Killmonger has already begun the process of loading up vibranium weapons to be shipped around the world to his agents. This is when T'Challa returns in full Black Panther gear and tells Killmonger since he isn't dead nor did he yield that the combat challenge for the throne isn't over. A furious Killmonger orders his forces to kill T'Challa. W'Kabi and his tribe obeys but this is a bridge too far for the Dora Milaje. They form up into two groups- one to protect their true king T'Challa and the other to defeat Killmonger in his armor.

This is not the group to be on the wrong side of.
Shuri, Ross and Nakia have infiltrated Shuri's vibranium mine laboratory to get weapons for Shuri and Nakia while Ross has to remotely fly a Wakandan ship to stop Killmonger's shipments from leaving Wakanda.

Shuri and Wakanda face off against Killmonger who has defeated the Dora Milaje who attacked him. T'Challa and his Dora Milaje are facing stiff resistance from W'Kabi's tribe and their armored rhinoceros. Yes. There are armored rhinos in this movie and it's amazing as you think. It's going bad for T'Challa until the Jabari show up for backup. T'Challa sees that his sister is in danger and tackles Killmonger into the mine where they fight on the sonic regulated vibranium tracks that steals power from both of their costumes.

Purple and gold- colors of royalty.
T'Challa eventually gets the upper hand and stabs Killmonger, mortally wounding him. Killmonger recounts to T'Challa his father's tales of the beauty of Wakanda and T'Challa carries him outside to see a sunset. T'Challa offers to save him using their technology but Killmonger knows that this will just mean prison and would rather die. He tells T'Challa to bury him at see like his ancestors who died in the Middle Passage. Killmonger dies and T'Challa begins to see some of the wisdom of his words and in Nakia's similar mission in the outside world.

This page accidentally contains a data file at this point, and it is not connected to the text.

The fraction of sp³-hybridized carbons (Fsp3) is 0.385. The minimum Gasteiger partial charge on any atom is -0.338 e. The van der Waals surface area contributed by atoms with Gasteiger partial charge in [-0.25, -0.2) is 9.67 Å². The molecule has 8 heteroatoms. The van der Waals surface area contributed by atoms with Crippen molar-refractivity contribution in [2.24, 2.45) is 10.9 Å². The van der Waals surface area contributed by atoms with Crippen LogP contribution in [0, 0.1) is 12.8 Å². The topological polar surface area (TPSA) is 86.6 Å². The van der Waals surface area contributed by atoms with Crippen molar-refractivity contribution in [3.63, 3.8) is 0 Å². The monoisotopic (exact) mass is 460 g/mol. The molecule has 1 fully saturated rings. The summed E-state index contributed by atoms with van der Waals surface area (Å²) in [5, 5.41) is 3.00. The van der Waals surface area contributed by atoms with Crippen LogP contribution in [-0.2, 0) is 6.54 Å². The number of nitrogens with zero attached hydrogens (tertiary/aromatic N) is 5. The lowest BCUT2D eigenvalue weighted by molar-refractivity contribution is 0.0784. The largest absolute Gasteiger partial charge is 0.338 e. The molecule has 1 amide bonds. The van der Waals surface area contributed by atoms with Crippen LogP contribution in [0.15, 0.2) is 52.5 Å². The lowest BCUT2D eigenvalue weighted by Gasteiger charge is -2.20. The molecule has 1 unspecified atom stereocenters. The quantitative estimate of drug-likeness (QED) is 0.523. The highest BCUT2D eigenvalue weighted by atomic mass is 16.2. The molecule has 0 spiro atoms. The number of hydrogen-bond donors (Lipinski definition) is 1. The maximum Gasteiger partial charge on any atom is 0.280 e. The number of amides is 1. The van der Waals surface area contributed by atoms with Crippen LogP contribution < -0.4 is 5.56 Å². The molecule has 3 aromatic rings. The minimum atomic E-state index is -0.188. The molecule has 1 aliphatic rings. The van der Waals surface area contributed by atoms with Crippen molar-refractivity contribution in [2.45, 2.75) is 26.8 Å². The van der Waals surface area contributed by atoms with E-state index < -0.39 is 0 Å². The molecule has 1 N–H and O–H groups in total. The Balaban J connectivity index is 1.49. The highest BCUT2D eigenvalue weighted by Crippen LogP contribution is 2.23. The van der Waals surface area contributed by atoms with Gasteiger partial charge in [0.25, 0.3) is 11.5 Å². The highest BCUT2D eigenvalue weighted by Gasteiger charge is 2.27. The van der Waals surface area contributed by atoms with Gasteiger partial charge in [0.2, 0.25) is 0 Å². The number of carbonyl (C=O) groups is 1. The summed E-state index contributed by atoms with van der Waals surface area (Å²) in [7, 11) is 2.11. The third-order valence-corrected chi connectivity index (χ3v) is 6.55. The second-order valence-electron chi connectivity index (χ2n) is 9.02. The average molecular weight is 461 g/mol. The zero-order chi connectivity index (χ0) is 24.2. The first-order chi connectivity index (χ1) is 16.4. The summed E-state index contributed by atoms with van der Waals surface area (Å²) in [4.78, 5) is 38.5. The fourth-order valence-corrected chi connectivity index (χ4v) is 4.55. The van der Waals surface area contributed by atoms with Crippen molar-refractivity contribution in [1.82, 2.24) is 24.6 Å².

T'Challa makes some choices following this. He invites M'Baku to give him counsel. He buys up land in Oakland to establish an embassy so that Nakia and Shuri can begin to give assistance to the outside world. Finally, in the first post-credits scene, he offers aid to the world and reveals Wakanda's true nature for everyone to see.

In a final post-credits scene, we see Bucky has recovered and is out of stasis. Shuri is there, waiting to reintroduce him to the world, which is good since Infinity War is coming.

Like I said, this movie was enjoyable and I know I say it pretty much after every MCU movie is released but this might be my favorite one. I think I believe that more than I ever have. There are connections to the greater MCU but this movie also works as a stand alone film. It has layers and it has heart. T'Challa's character is definitely explored more and the serious guy we met in Civil War is still there but his love and his humor is shown. All the actors in this nail their roles, the script is compelling and everything feels real and nuanced.

I'm going to see Black Panther again. Maybe multiple times. You should see it at least once. You will not be disappointed.



Sean Fields is an aspiring writer and has been in the education field for more than a decade. He works mostly with teenagers nowadays which both keeps him well informed on pop culture and makes his hair turn grayer daily. He has a few blogs but is currently focused on this one and this other one. You can also find him on TumblrTwitter and Instagram, if you want to be entertained or infuriated.
Praise Bast For This Movie Praise Bast For This Movie Reviewed by Sean Fields on Wednesday, February 14, 2018 Rating: 5